The $46 billion less-than-truckload (LTL) market, plagued by high fixed costs and sometimes awkward labor relations, has rebounded to become a cash cow over the past two years.
“Customers are afraid to change carriers today for fear of not having enough capacity,” says Chuck Hammel, president of LTL mainstay Pitt Ohio. “In fact, they’re all paying big prices for capacity.”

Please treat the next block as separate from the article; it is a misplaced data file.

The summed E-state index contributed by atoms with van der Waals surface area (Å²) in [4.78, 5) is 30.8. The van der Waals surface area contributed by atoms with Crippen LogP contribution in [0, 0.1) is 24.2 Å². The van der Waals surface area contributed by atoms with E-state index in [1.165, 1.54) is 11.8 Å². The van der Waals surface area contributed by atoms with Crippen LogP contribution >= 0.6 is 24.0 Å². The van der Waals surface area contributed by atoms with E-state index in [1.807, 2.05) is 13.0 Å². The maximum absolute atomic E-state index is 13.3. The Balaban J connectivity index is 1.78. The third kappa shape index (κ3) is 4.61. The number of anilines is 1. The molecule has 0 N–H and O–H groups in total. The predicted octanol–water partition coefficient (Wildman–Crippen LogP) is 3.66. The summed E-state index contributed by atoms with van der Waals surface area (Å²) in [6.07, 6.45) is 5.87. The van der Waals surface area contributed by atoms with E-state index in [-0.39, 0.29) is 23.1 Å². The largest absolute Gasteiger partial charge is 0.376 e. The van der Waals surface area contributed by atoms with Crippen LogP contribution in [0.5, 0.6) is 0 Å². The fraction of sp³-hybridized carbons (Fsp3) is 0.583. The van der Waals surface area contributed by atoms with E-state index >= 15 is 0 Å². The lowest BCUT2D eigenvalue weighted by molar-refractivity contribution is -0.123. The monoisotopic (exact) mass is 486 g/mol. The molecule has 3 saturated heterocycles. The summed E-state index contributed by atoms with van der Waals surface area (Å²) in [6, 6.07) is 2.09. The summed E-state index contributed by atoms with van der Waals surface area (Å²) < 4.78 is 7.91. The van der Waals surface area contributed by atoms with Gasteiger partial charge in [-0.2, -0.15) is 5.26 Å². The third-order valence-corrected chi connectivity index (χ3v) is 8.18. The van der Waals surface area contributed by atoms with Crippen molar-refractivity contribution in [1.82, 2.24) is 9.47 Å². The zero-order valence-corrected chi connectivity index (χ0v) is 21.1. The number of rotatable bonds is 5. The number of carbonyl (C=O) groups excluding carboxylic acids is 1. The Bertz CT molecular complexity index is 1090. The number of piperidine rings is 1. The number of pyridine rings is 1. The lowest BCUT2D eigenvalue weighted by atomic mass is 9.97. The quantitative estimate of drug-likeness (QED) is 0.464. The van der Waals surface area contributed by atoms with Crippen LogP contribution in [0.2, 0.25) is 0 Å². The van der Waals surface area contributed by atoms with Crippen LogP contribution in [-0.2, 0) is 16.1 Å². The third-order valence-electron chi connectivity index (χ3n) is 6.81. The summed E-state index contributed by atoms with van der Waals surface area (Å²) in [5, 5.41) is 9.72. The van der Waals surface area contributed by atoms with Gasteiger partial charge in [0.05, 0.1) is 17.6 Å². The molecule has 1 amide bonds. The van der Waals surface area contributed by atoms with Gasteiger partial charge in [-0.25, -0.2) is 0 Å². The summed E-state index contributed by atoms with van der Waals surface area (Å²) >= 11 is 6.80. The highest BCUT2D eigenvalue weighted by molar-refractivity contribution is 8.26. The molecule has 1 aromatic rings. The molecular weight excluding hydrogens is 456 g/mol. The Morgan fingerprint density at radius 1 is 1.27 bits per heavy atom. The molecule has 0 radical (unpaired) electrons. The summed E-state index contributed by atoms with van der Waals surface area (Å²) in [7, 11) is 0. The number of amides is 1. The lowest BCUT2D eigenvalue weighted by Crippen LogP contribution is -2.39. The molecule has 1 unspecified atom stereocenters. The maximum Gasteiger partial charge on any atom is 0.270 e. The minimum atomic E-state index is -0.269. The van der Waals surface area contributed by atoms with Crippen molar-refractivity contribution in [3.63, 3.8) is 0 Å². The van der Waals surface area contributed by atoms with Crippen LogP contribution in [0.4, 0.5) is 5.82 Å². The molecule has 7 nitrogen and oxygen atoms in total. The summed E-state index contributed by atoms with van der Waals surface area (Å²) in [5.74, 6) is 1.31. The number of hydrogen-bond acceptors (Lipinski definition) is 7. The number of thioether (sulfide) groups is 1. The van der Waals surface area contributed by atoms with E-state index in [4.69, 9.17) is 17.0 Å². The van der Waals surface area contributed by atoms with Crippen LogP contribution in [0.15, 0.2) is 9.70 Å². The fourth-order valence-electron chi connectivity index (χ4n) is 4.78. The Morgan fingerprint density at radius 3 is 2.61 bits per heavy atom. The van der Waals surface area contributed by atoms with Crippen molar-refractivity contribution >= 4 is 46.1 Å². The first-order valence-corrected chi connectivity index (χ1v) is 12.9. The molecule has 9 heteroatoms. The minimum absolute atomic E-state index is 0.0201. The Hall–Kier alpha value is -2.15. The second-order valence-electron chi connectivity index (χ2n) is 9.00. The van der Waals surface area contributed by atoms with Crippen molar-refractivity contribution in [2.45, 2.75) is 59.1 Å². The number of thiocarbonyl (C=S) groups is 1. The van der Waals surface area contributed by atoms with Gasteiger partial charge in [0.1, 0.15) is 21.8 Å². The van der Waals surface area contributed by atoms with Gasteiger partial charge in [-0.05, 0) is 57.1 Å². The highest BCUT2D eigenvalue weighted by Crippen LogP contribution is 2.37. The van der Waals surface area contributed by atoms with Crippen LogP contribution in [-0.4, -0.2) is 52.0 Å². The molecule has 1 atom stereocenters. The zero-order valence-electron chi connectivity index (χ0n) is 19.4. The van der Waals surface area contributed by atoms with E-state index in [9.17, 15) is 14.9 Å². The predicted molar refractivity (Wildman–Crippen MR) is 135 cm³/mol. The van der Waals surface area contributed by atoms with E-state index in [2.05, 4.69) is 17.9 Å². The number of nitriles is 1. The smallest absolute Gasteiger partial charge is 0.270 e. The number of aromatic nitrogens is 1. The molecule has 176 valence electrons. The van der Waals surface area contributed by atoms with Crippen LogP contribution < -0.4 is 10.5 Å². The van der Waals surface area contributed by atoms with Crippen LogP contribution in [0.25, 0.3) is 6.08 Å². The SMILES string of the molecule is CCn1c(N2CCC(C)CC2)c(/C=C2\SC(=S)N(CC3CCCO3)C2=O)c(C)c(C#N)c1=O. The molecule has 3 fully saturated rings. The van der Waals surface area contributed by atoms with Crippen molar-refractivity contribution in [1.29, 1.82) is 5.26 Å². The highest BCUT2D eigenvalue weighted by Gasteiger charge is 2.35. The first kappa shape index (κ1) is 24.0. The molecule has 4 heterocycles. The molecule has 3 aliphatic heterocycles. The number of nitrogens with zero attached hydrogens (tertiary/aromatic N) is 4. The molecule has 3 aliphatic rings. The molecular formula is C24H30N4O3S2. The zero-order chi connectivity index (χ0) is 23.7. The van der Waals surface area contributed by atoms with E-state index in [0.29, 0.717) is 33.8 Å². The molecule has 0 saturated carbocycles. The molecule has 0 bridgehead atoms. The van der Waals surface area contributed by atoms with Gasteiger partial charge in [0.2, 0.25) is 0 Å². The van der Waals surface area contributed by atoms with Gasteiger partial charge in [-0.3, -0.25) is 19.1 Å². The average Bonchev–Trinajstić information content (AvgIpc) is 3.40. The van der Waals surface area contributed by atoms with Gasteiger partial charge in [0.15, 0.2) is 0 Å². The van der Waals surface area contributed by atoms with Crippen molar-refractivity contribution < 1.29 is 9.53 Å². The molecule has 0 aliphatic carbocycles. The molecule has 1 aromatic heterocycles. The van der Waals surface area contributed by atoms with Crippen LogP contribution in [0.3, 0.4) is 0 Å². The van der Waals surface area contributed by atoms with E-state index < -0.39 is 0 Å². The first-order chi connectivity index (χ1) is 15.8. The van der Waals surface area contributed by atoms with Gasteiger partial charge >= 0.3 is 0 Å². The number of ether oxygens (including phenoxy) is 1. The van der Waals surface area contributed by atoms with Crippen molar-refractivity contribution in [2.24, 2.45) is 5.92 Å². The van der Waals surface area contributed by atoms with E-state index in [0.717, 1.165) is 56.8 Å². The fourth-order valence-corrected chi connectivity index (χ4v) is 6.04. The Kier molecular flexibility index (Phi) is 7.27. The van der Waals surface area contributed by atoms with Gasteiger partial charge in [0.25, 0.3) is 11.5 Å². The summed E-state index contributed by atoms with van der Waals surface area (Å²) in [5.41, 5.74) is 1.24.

How big? How about double-digit percentage increases, often twice in the past year, confirms Hammel. “Our existing business understands this, and it’s no longer just a 12-month contract,” he says. “We go to them throughout the year and say: ‘Here’s the way it is.’ It’s customer by customer, but we try not to cross-subsidize any freight.”